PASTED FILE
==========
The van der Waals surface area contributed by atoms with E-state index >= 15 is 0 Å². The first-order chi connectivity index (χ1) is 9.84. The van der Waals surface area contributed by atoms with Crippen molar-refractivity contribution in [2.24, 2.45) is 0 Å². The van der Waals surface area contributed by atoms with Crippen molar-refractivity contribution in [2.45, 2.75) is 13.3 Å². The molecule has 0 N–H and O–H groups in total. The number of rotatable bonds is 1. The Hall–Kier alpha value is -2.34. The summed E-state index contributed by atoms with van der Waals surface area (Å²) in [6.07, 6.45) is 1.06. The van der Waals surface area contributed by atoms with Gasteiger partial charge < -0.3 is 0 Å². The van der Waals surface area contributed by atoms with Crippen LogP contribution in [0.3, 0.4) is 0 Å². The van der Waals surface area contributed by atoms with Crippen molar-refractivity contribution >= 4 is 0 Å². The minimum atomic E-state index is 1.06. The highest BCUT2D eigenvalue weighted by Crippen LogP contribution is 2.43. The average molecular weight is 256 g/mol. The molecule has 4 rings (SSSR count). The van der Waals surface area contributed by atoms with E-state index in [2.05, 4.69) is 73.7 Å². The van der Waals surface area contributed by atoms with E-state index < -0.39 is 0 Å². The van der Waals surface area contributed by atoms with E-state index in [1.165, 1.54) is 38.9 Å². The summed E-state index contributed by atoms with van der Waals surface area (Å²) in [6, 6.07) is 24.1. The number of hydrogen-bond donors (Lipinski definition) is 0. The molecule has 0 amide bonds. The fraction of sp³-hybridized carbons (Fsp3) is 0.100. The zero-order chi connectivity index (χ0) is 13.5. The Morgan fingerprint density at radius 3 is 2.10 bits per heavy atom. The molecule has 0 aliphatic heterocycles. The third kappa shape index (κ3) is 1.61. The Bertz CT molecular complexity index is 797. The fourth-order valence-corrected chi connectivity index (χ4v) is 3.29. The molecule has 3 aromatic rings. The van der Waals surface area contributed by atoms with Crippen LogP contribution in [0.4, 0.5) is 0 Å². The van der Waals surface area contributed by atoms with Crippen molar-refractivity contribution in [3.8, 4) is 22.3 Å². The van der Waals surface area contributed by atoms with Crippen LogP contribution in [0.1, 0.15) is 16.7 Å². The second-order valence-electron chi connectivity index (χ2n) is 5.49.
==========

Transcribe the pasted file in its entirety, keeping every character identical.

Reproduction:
The van der Waals surface area contributed by atoms with E-state index >= 15 is 0 Å². The first-order chi connectivity index (χ1) is 9.84. The van der Waals surface area contributed by atoms with Crippen molar-refractivity contribution in [2.24, 2.45) is 0 Å². The van der Waals surface area contributed by atoms with Crippen molar-refractivity contribution in [2.45, 2.75) is 13.3 Å². The molecule has 0 N–H and O–H groups in total. The number of rotatable bonds is 1. The Hall–Kier alpha value is -2.34. The summed E-state index contributed by atoms with van der Waals surface area (Å²) in [6.07, 6.45) is 1.06. The van der Waals surface area contributed by atoms with Gasteiger partial charge < -0.3 is 0 Å². The van der Waals surface area contributed by atoms with Crippen LogP contribution in [0.3, 0.4) is 0 Å². The van der Waals surface area contributed by atoms with Crippen molar-refractivity contribution >= 4 is 0 Å². The minimum atomic E-state index is 1.06. The highest BCUT2D eigenvalue weighted by Crippen LogP contribution is 2.43. The average molecular weight is 256 g/mol. The molecule has 4 rings (SSSR count). The van der Waals surface area contributed by atoms with E-state index in [2.05, 4.69) is 73.7 Å². The van der Waals surface area contributed by atoms with E-state index < -0.39 is 0 Å². The van der Waals surface area contributed by atoms with E-state index in [1.165, 1.54) is 38.9 Å². The summed E-state index contributed by atoms with van der Waals surface area (Å²) in [6, 6.07) is 24.1. The number of hydrogen-bond donors (Lipinski definition) is 0. The molecule has 0 amide bonds. The fraction of sp³-hybridized carbons (Fsp3) is 0.100. The zero-order chi connectivity index (χ0) is 13.5. The Morgan fingerprint density at radius 3 is 2.10 bits per heavy atom. The molecule has 0 aliphatic heterocycles. The third kappa shape index (κ3) is 1.61. The Bertz CT molecular complexity index is 797. The fourth-order valence-corrected chi connectivity index (χ4v) is 3.29. The molecule has 3 aromatic rings. The van der Waals surface area contributed by atoms with Crippen LogP contribution in [0.4, 0.5) is 0 Å². The van der Waals surface area contributed by atoms with Crippen molar-refractivity contribution in [3.8, 4) is 22.3 Å². The van der Waals surface area contributed by atoms with Crippen LogP contribution in [0.1, 0.15) is 16.7 Å². The second-order valence-electron chi connectivity index (χ2n) is 5.49.